Webb telescope reveals carbon source deep within Jupiter’s moon that may host life

Webb telescope reveals carbon source deep within Jupiter’s moon that may host life

An interesting new observation from the James Webb Space Telescope (JWST) has revealed details about one of Jupiter’s moons that is a prime target in the search for extraterrestrial life.

Previous research had established Europa to have a subsurface ocean of salty liquid water, making the moon a main target in the search for life outside of Earth in the Solar System.

The new findings, presented in a pair of independent studies in the journal Science, provide fresh insights into the poorly known composition of the moon’s ocean beneath its crust of solid water ice.

The JWST’s observations have shown that carbon dioxide on Europa originates from within its icy body’s subsurface ocean.

Future missions planned to this moon would assess its potential habitability, depending on its chemistry, including the abundance of biologically essential elements like carbon.

While until now research has found the presence of solid carbon dioxide ice on Europa’s surface, it has remained unclear how the CO2 originated.

Researchers, including those from Cornell University in the US, have sought to determine whether the CO2 was delivered to the moon’s surface by meteorite impacts or if it was produced on the surface through interactions with Jupiter’s sphere of magnetic field around it.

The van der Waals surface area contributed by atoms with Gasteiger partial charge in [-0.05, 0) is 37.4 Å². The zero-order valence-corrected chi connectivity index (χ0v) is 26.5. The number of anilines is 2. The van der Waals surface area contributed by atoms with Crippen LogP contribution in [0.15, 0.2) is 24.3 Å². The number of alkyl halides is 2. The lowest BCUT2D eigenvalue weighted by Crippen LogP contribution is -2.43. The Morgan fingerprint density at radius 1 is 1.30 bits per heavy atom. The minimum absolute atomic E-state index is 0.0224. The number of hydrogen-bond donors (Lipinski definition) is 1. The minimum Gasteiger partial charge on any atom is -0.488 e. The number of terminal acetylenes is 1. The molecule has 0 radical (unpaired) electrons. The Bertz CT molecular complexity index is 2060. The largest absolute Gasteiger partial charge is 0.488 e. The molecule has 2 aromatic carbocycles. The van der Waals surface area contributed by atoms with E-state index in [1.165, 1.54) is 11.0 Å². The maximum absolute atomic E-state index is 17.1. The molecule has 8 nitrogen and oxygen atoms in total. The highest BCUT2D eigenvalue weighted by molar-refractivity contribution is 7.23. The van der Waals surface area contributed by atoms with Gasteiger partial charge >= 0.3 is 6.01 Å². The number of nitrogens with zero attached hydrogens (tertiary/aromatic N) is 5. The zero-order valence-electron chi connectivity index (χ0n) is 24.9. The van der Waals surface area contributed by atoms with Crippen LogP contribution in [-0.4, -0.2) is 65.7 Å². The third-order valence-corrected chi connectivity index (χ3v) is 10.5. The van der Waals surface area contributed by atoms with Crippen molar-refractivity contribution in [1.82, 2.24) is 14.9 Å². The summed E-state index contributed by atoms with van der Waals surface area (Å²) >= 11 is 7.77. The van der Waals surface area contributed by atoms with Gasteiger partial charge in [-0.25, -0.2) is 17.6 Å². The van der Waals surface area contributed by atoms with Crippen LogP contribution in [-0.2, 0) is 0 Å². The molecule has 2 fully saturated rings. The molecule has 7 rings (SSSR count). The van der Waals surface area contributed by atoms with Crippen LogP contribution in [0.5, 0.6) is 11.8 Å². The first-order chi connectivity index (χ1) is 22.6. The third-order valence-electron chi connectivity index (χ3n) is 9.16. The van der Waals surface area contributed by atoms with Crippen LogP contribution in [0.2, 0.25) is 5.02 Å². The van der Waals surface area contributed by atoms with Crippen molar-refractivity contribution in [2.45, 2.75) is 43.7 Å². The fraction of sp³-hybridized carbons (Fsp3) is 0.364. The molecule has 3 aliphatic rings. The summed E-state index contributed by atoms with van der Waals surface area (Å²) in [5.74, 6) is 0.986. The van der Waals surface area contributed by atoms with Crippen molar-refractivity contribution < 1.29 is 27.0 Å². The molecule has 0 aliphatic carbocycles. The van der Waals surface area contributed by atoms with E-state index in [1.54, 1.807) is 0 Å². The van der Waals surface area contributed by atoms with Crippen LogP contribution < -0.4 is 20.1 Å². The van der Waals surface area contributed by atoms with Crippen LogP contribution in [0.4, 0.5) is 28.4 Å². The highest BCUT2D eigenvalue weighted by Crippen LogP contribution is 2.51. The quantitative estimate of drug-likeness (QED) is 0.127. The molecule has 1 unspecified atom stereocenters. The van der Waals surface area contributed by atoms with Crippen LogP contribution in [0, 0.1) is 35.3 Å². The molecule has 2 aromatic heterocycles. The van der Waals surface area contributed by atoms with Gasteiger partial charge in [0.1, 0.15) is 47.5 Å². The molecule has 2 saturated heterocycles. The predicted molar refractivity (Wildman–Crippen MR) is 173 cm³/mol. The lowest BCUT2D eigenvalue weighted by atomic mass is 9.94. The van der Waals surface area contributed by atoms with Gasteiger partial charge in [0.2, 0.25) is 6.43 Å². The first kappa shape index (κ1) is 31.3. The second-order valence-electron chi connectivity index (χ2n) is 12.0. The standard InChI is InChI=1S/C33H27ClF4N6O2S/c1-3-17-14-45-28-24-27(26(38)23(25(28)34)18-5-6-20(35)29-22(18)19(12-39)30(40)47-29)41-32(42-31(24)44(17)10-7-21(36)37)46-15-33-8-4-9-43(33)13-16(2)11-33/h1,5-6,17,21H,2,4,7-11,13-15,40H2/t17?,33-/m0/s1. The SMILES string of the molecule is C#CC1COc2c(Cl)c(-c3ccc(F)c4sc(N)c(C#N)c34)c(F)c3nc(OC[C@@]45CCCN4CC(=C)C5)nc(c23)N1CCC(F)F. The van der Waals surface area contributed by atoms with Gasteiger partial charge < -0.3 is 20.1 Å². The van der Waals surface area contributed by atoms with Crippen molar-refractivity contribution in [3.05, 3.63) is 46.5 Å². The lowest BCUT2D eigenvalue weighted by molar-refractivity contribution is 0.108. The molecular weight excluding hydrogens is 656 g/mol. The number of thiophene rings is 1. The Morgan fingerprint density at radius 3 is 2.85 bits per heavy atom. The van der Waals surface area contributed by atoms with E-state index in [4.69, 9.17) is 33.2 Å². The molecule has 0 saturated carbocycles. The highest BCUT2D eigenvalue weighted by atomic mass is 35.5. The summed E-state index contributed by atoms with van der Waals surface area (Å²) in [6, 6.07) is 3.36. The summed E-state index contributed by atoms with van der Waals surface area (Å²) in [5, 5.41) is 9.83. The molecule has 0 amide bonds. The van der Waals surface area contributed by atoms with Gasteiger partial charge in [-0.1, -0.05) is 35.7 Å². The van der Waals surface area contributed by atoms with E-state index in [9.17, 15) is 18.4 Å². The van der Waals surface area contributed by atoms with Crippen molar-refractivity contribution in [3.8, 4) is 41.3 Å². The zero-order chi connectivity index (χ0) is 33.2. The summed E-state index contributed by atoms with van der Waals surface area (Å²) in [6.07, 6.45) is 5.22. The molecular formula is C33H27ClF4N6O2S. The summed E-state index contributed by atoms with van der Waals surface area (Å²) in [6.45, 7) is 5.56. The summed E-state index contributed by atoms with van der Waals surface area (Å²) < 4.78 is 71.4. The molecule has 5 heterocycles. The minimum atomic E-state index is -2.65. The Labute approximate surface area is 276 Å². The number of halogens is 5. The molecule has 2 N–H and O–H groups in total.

They said determining the source of the CO2 would help draw constraints on the chemistry of Europa’s internal ocean.

In two new studies, scientists analysed data on infrared radiation of CO2 from Europa’s surface obtained using JWST.

One study mapped the distribution of CO2 on Europa and found its highest abundance is located in a nearly 1,800-square-kilometre region called Tara Regio. The region is dominated by “chaos terrain” or geologically disrupted resurfaced materials.

The amount of CO2 identified within this region – which has some of the youngest terrain on Europa’s surface – indicates it was derived from an internal source of carbon.

Based on this finding, scientists said this CO2 was formed within Europa’s subsurface ocean and brought to the surface on a geologically recent timescale.

This suggests the moon’s subsurface ocean contains carbon, one of the essential ingredients known for the formation of life.

The other study also found that the CO2 on Europa’s surface is sourced from within and mixed with other compounds.

While researchers could not distinguish whether this was a non-living or living source, the results in both studies complement each other and reinforce the conclusion that Europa’s subsurface ocean contains abundant carbon.